The Alternative Anthology

If you ever wanted evidence of just how commercially unassailable The Beatles were in the sixties, look no further than the sheer amount of Fab Four covers that were around at the time. Just about everything the Beatles ever wrote and recorded, from With A Little Help From My Friends all the way to Love Of The Loved, was covered by somebody somewhere several times over in the usually vain hope of a little bit of chart magic rubbing off on them. Often they were little more than cheaply done cash-in efforts that were never going to stand the test of time - who could pick Marmalade's version of Ob-La-Di-Ob-La-Da out of a line-up, for example, and has anyone even ever heard The Overlanders' chart-topping stroll through Michelle? - but the sixties was an exciting time for exotic musical sounds even outside of George Martin's studio trickery, and many of these covers are worth a second listen. Like, for example...

Enoch Light 'Get Back' (Studio2Stereo 1969)

Taken from his legendary (well, with certain genre enthusiasts at least) 'Easy Listening On The Moon' album Spaced Out, this is a rip-roaring loungetastic rampage through one of the band's less exciting (and, it must be said, more ideologically dubious) chart-toppers, with brass and fuzz guitar battling it out at epic length. See, it was useful for something then.

Loose Ends 'Tax Man' (Decca 1966)

Within mere weeks of its release on Revolver, George Harrison's Weller-theft-occasioning moaning about having to cough up Income Tax like any old commoner becomes an organ driven exercise in slow-burning funk, packed with those mental bongo breaks that sample-crazy DJs go mental for nowadays. A big favourite on Pirate Radio, apparently, but seemingly just too wild for mainstream chart success. Wonder if Bradley Wiggins has heard it?

The Gods 'Hey Bulldog' (Columbia 1969)

When Progressive Rock came a-calling (probably over the length of a triple album) at the close of the decade, many early exponents of the genre decided to showcase their instrumental prowess by doing heavied-up takes on Beatles numbers. Most of these were as horrible as you're already imagining, but this hammering cover of an unjustly obscure number (relegated to an album soundtrack, and even then cut out of most of the original release prints because Paul McCartney wanted more 'bloody stupid marching' inserted or something) is pretty good.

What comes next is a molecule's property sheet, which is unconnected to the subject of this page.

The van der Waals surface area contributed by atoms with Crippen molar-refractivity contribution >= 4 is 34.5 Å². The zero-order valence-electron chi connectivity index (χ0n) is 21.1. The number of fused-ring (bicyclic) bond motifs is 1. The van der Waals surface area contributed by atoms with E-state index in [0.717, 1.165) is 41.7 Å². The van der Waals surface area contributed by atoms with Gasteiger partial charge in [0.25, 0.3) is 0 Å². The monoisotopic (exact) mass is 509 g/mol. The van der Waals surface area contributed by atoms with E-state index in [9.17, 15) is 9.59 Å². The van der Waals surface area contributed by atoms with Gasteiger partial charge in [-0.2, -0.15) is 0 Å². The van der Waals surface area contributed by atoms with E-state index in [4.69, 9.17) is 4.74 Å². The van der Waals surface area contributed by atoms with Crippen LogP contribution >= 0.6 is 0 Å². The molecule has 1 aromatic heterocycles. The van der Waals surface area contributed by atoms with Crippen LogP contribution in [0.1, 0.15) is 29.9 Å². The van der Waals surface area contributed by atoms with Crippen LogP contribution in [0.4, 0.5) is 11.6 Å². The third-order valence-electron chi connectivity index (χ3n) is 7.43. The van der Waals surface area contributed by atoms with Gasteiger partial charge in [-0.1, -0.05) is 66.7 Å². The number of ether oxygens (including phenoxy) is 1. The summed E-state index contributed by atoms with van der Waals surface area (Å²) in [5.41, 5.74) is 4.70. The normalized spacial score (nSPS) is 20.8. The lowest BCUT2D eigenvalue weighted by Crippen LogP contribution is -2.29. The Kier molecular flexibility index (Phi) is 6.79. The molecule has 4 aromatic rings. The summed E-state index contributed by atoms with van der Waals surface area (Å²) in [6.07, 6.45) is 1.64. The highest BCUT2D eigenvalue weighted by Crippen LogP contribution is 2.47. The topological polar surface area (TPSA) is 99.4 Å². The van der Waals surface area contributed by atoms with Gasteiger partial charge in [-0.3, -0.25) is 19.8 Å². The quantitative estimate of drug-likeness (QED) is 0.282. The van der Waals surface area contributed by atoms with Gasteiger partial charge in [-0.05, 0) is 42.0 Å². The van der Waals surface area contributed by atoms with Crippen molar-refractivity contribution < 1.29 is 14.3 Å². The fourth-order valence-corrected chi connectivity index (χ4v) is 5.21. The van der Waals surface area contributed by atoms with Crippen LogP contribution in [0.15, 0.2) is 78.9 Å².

The Score 'Please Please Me' (Decca 1966)

Though some would undoubtedly get very angry at the merest suggestion that The Beatles did not invent the wheel, there was a brief period in the mid-sixties when it seemed that many of the bands hanging around London's nascent psychedelic scene had actually leapfrogged ahead of the Fab Four in terms of far-out pop sensibility and general sonic trickery. For a particularly pertinent example, see this delieriously obscure effort drenched in loudspeaker-endangering swathes of feedback and buzzsaw guitars. Bet their light show was a sight worth seeing.

The Young Idea 'With A Little Help From My Friends' (Columbia 1967)

Legend has it that on the evidence of their incredibly rare LP and other singles, this overdressed duo had designs on a more Syd Barrett/Scott Walker kind of territory, but they hit the big time with a fairly respectably done Beatles cover and that was pretty much the end of their career. It's certainly preferable to Joe Cocker's overwrought histrionics, but the laws of irony have seen to it that while his The Wonder Years-introducing tedium is still inescapable to this day, The Young Idea's version probably hasn't been heard anywhere since the 1967 Christmas Top Of The Pops.

The London Jazz Four 'Norwegian Wood' (Polydor 1966)

The hip jazz community were as fond of messing around with sitars and backward tape loops as The Beatles, but the London Jazz Four preferred a more straightforward 'modern jazz' approach, which makes it rather puzzling that they recorded an album's worth of covers of The Beatles at their most intensively experimental. Here, Lennon's tale of being annoyed because a girl wouldn't 'do' him is shorn of all sitar droning and becomes a frug-friendly vibraphone workout of the sort that would sound at home in a 'beat club' scene in a sixties big screen Brit-thriller.

David Bowie 'Penny Lane' (Music For Pleasure 1967)